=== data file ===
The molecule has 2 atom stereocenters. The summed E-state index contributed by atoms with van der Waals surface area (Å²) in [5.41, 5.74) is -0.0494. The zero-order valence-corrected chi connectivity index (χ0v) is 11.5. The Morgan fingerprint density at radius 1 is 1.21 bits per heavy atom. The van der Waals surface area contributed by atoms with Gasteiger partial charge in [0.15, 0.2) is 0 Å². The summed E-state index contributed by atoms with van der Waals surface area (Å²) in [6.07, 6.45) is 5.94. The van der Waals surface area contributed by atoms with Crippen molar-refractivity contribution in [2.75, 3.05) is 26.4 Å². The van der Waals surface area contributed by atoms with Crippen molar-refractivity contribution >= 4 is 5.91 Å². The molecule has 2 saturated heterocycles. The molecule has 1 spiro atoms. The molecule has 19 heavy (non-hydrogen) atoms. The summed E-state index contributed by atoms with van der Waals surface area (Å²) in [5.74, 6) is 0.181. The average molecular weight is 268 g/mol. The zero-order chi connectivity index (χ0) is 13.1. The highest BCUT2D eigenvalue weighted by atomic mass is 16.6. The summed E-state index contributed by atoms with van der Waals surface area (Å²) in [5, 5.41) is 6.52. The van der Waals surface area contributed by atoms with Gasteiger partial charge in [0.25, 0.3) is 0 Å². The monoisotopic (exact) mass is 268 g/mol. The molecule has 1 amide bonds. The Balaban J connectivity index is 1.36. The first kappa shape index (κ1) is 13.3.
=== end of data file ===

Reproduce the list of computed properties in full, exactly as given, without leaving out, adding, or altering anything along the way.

The molecule has 2 atom stereocenters. The summed E-state index contributed by atoms with van der Waals surface area (Å²) in [5.41, 5.74) is -0.0494. The zero-order valence-corrected chi connectivity index (χ0v) is 11.5. The Morgan fingerprint density at radius 1 is 1.21 bits per heavy atom. The van der Waals surface area contributed by atoms with Gasteiger partial charge in [0.15, 0.2) is 0 Å². The summed E-state index contributed by atoms with van der Waals surface area (Å²) in [6.07, 6.45) is 5.94. The van der Waals surface area contributed by atoms with Crippen molar-refractivity contribution in [2.75, 3.05) is 26.4 Å². The van der Waals surface area contributed by atoms with Crippen molar-refractivity contribution >= 4 is 5.91 Å². The molecule has 2 saturated heterocycles. The molecule has 1 spiro atoms. The molecule has 19 heavy (non-hydrogen) atoms. The summed E-state index contributed by atoms with van der Waals surface area (Å²) in [5.74, 6) is 0.181. The average molecular weight is 268 g/mol. The zero-order chi connectivity index (χ0) is 13.1. The highest BCUT2D eigenvalue weighted by atomic mass is 16.6. The summed E-state index contributed by atoms with van der Waals surface area (Å²) in [5, 5.41) is 6.52. The van der Waals surface area contributed by atoms with Gasteiger partial charge in [0.25, 0.3) is 0 Å². The monoisotopic (exact) mass is 268 g/mol. The molecule has 1 amide bonds. The Balaban J connectivity index is 1.36. The first kappa shape index (κ1) is 13.3.